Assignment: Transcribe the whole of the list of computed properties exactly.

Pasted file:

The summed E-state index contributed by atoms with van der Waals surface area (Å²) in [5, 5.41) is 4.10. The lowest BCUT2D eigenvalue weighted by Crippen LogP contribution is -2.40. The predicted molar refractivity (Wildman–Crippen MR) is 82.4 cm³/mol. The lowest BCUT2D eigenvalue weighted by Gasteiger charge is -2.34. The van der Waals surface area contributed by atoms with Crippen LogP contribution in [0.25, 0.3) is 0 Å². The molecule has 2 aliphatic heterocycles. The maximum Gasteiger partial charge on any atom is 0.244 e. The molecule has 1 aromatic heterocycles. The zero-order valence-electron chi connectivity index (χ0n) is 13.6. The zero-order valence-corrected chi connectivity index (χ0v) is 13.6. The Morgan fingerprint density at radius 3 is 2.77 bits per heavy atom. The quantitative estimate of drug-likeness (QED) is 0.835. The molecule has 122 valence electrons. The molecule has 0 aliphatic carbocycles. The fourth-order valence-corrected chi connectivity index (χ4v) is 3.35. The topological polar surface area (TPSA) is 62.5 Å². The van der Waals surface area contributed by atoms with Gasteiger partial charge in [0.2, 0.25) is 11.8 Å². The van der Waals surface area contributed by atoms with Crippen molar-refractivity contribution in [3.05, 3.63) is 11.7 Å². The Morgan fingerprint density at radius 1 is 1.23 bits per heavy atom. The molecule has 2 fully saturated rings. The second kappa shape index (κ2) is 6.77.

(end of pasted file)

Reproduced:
The summed E-state index contributed by atoms with van der Waals surface area (Å²) in [5, 5.41) is 4.10. The lowest BCUT2D eigenvalue weighted by Crippen LogP contribution is -2.40. The predicted molar refractivity (Wildman–Crippen MR) is 82.4 cm³/mol. The lowest BCUT2D eigenvalue weighted by Gasteiger charge is -2.34. The van der Waals surface area contributed by atoms with Crippen LogP contribution in [0.25, 0.3) is 0 Å². The molecule has 2 aliphatic heterocycles. The maximum Gasteiger partial charge on any atom is 0.244 e. The molecule has 1 aromatic heterocycles. The zero-order valence-electron chi connectivity index (χ0n) is 13.6. The zero-order valence-corrected chi connectivity index (χ0v) is 13.6. The Morgan fingerprint density at radius 3 is 2.77 bits per heavy atom. The quantitative estimate of drug-likeness (QED) is 0.835. The molecule has 122 valence electrons. The molecule has 0 aliphatic carbocycles. The fourth-order valence-corrected chi connectivity index (χ4v) is 3.35. The topological polar surface area (TPSA) is 62.5 Å². The van der Waals surface area contributed by atoms with Gasteiger partial charge in [0.2, 0.25) is 11.8 Å². The van der Waals surface area contributed by atoms with Crippen molar-refractivity contribution in [3.05, 3.63) is 11.7 Å². The Morgan fingerprint density at radius 1 is 1.23 bits per heavy atom. The molecule has 2 fully saturated rings. The second kappa shape index (κ2) is 6.77.